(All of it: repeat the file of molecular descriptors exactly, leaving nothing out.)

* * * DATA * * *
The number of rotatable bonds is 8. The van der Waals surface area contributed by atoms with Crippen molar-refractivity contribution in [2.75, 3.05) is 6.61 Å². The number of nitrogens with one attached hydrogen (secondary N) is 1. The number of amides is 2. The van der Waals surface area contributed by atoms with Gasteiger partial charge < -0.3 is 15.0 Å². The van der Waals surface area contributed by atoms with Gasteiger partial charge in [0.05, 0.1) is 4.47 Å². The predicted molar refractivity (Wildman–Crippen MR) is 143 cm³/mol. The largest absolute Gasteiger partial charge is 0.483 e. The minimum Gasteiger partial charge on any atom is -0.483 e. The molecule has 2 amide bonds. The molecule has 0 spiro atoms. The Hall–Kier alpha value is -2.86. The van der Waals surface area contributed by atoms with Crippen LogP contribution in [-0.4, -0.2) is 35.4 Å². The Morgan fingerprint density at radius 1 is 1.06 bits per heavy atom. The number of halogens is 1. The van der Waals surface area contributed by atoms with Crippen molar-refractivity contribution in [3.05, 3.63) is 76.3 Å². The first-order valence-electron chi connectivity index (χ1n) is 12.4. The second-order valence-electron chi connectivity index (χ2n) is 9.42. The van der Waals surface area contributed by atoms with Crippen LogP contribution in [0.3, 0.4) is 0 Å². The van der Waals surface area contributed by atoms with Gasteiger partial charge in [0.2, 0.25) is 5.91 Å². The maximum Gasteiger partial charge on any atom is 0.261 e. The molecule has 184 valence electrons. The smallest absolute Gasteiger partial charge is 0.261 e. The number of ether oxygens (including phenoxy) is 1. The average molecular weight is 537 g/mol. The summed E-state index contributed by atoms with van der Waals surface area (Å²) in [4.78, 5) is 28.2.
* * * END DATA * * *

The number of rotatable bonds is 8. The van der Waals surface area contributed by atoms with Crippen molar-refractivity contribution in [2.75, 3.05) is 6.61 Å². The number of nitrogens with one attached hydrogen (secondary N) is 1. The number of amides is 2. The van der Waals surface area contributed by atoms with Gasteiger partial charge < -0.3 is 15.0 Å². The van der Waals surface area contributed by atoms with Gasteiger partial charge in [0.05, 0.1) is 4.47 Å². The predicted molar refractivity (Wildman–Crippen MR) is 143 cm³/mol. The largest absolute Gasteiger partial charge is 0.483 e. The minimum Gasteiger partial charge on any atom is -0.483 e. The molecule has 2 amide bonds. The molecule has 0 spiro atoms. The Hall–Kier alpha value is -2.86. The van der Waals surface area contributed by atoms with Crippen LogP contribution in [-0.4, -0.2) is 35.4 Å². The Morgan fingerprint density at radius 1 is 1.06 bits per heavy atom. The number of halogens is 1. The van der Waals surface area contributed by atoms with Crippen molar-refractivity contribution in [3.05, 3.63) is 76.3 Å². The first-order valence-electron chi connectivity index (χ1n) is 12.4. The second-order valence-electron chi connectivity index (χ2n) is 9.42. The van der Waals surface area contributed by atoms with Crippen LogP contribution in [0.3, 0.4) is 0 Å². The van der Waals surface area contributed by atoms with Gasteiger partial charge in [0.2, 0.25) is 5.91 Å². The maximum Gasteiger partial charge on any atom is 0.261 e. The molecule has 184 valence electrons. The smallest absolute Gasteiger partial charge is 0.261 e. The number of ether oxygens (including phenoxy) is 1. The average molecular weight is 537 g/mol. The summed E-state index contributed by atoms with van der Waals surface area (Å²) in [4.78, 5) is 28.2.